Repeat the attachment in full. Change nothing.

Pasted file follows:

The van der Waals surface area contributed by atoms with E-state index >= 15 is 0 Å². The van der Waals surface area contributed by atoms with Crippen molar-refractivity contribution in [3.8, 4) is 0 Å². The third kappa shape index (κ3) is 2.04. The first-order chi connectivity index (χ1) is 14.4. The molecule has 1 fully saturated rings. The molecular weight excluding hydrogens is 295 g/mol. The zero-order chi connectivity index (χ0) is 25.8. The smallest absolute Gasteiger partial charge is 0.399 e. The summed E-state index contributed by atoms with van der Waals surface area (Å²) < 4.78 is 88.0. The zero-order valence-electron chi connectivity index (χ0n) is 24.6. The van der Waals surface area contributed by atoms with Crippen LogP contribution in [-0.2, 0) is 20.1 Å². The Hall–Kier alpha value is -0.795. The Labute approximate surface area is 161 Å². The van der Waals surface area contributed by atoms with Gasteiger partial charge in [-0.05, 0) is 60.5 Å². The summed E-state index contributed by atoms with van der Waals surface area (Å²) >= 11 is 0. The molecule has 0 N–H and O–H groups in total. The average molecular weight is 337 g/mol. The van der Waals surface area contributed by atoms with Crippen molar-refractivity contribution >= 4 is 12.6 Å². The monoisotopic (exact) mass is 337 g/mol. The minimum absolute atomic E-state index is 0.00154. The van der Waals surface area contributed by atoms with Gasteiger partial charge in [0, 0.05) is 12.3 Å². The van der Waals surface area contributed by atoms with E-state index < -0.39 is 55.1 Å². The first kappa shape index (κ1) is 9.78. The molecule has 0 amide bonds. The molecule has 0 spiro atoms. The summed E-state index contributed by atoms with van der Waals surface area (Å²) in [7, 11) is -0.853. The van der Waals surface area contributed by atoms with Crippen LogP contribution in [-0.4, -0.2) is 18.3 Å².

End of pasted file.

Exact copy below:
The van der Waals surface area contributed by atoms with E-state index >= 15 is 0 Å². The van der Waals surface area contributed by atoms with Crippen molar-refractivity contribution in [3.8, 4) is 0 Å². The third kappa shape index (κ3) is 2.04. The first-order chi connectivity index (χ1) is 14.4. The molecule has 1 fully saturated rings. The molecular weight excluding hydrogens is 295 g/mol. The zero-order chi connectivity index (χ0) is 25.8. The smallest absolute Gasteiger partial charge is 0.399 e. The summed E-state index contributed by atoms with van der Waals surface area (Å²) < 4.78 is 88.0. The zero-order valence-electron chi connectivity index (χ0n) is 24.6. The van der Waals surface area contributed by atoms with Crippen LogP contribution in [-0.2, 0) is 20.1 Å². The Hall–Kier alpha value is -0.795. The Labute approximate surface area is 161 Å². The van der Waals surface area contributed by atoms with Gasteiger partial charge in [-0.05, 0) is 60.5 Å². The summed E-state index contributed by atoms with van der Waals surface area (Å²) >= 11 is 0. The molecule has 0 N–H and O–H groups in total. The average molecular weight is 337 g/mol. The van der Waals surface area contributed by atoms with Crippen molar-refractivity contribution >= 4 is 12.6 Å². The monoisotopic (exact) mass is 337 g/mol. The minimum absolute atomic E-state index is 0.00154. The van der Waals surface area contributed by atoms with Gasteiger partial charge in [0, 0.05) is 12.3 Å². The van der Waals surface area contributed by atoms with E-state index < -0.39 is 55.1 Å². The first kappa shape index (κ1) is 9.78. The molecule has 0 amide bonds. The molecule has 0 spiro atoms. The summed E-state index contributed by atoms with van der Waals surface area (Å²) in [7, 11) is -0.853. The van der Waals surface area contributed by atoms with Crippen LogP contribution in [-0.4, -0.2) is 18.3 Å².